San Francisco’s bartenders won’t be locking up the Jack Daniels afterall come Super-Bowl Sunday.
Following San Francisco Mayor Ed Lee's suggestion bars might want to ban hard alcohol to prevent post-Super Bowl riots - ala post-San Francisco World Series riots - his office clarified: “He did say ‘ban’ but not really what he meant,” texted Lee’s spokeswoman Christine Falvey. Instead she said his message was “suggesting moderation,” and to “tell businesses to be wary and not over serve.”
Still, in the wake of the mayor uttering the dreaded “B” word, came an internet storm of stories relaying the inglorious news San Francisco was banning hard booze on Super Bowl Sunday.
Yahoo listed San Francisco’s “booze ban” as one of its top Super Bowl-related searches.
The news even rattled all the way to Washington D.C., to the ears of the Distilled Spirits Council which fired off this statement:
“In calling for a ban on distilled spirits sales during the Super Bowl, Mayor Lee has missed an important opportunity to educate San Francisco citizens on key principles of responsible alcohol consumption.”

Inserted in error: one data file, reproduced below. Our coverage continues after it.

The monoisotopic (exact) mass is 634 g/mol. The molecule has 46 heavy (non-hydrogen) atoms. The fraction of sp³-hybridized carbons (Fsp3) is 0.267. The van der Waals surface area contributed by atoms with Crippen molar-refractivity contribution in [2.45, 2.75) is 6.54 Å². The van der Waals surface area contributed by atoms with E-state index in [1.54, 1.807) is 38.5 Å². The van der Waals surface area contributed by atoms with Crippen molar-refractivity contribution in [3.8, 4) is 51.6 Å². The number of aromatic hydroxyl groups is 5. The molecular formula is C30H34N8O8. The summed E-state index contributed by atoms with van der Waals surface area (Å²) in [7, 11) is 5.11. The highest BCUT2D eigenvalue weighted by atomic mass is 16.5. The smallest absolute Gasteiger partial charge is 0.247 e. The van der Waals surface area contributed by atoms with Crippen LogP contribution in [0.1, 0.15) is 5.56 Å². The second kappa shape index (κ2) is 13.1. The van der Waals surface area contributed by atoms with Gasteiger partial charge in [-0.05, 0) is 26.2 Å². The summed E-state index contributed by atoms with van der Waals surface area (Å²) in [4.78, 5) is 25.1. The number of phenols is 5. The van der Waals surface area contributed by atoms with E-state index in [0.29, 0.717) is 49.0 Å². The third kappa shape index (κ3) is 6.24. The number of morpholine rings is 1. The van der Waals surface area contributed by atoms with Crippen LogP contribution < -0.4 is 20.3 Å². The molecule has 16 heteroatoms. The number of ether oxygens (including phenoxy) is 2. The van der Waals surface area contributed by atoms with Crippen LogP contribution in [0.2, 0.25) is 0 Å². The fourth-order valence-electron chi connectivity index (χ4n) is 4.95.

In the Mission District’s Elixir bar, open since 1858, owner H. Joseph Ehrmann was incensed at the perceived slight to the city’s bar community.
“Tell us not to do our job is insulting our professionalism,” Ehrmann said. “And to tell us not to sell something is hindering our business.”
The fears over a post-Super Bowl spectacle took their roots in the aftermath of the San Francisco’s Giant’s World Series victory last October, where hundreds of revelers took to the streets smashing bottles and cars while setting fires throughout the Mission District.
On Sunday the San Francisco Police Department plans to station hundreds of extra officers in hot spot areas like the Mission, North Beach and South of Market. There’s even a plan to prevent fires.
“We have been working also with our local garbage companies so that we can do some early pickup of garbage,” said San Francisco Police Department spokesman Albie Esparza.
As far as what the bars serve that day, Esparza said the department is leaving it up to the judgment of the bartenders.
“They don’t want to have any problems themselves,” said Esparza. “So they’ll be gauging when someone has too much to drink, and cut them off.”
Later this week, Mayor Lee and Police Chief Greg Suhr plan to visit bars and restaurants in the Mission District, asking them to keep the party on the mellow side.
But riding his bicycle down Mission Street, Jermaine Fulgham, wasn’t as optimistic about the city’s chances of stemming the mayhem.
“Whoever wins,” said Fulgham, “everybody going to pour out into the streets. And liquor stores got liquor, so there’s no way they’re going to be able to stop it.”